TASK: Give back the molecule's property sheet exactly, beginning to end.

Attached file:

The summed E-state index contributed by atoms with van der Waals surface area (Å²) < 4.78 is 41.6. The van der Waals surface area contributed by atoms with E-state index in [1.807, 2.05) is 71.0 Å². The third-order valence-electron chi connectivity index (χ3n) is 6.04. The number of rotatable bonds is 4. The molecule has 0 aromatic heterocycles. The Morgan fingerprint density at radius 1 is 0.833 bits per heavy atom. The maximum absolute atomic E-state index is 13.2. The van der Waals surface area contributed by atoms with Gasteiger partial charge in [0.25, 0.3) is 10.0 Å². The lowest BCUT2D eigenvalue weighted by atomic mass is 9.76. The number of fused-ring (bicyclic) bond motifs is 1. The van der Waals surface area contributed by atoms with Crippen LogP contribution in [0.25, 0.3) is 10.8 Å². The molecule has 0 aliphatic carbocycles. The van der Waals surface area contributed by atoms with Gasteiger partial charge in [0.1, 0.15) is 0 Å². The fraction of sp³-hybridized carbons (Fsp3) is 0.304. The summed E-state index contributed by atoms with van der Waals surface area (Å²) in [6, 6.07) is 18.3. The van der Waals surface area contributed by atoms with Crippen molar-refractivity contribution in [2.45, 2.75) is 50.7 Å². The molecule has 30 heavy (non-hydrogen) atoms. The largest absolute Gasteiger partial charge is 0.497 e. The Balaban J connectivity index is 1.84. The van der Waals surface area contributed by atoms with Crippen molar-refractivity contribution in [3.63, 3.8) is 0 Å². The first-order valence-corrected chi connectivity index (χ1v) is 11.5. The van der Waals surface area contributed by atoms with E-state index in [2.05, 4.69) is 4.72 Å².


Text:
The summed E-state index contributed by atoms with van der Waals surface area (Å²) < 4.78 is 41.6. The van der Waals surface area contributed by atoms with E-state index in [1.807, 2.05) is 71.0 Å². The third-order valence-electron chi connectivity index (χ3n) is 6.04. The number of rotatable bonds is 4. The molecule has 0 aromatic heterocycles. The Morgan fingerprint density at radius 1 is 0.833 bits per heavy atom. The maximum absolute atomic E-state index is 13.2. The van der Waals surface area contributed by atoms with Gasteiger partial charge in [0.25, 0.3) is 10.0 Å². The lowest BCUT2D eigenvalue weighted by atomic mass is 9.76. The number of fused-ring (bicyclic) bond motifs is 1. The van der Waals surface area contributed by atoms with Crippen LogP contribution in [0.25, 0.3) is 10.8 Å². The molecule has 0 aliphatic carbocycles. The van der Waals surface area contributed by atoms with Gasteiger partial charge in [0.1, 0.15) is 0 Å². The fraction of sp³-hybridized carbons (Fsp3) is 0.304. The summed E-state index contributed by atoms with van der Waals surface area (Å²) in [6, 6.07) is 18.3. The van der Waals surface area contributed by atoms with Crippen molar-refractivity contribution in [2.45, 2.75) is 50.7 Å². The molecule has 30 heavy (non-hydrogen) atoms. The largest absolute Gasteiger partial charge is 0.497 e. The Balaban J connectivity index is 1.84. The van der Waals surface area contributed by atoms with Crippen molar-refractivity contribution in [3.63, 3.8) is 0 Å². The first-order valence-corrected chi connectivity index (χ1v) is 11.5. The van der Waals surface area contributed by atoms with E-state index in [2.05, 4.69) is 4.72 Å².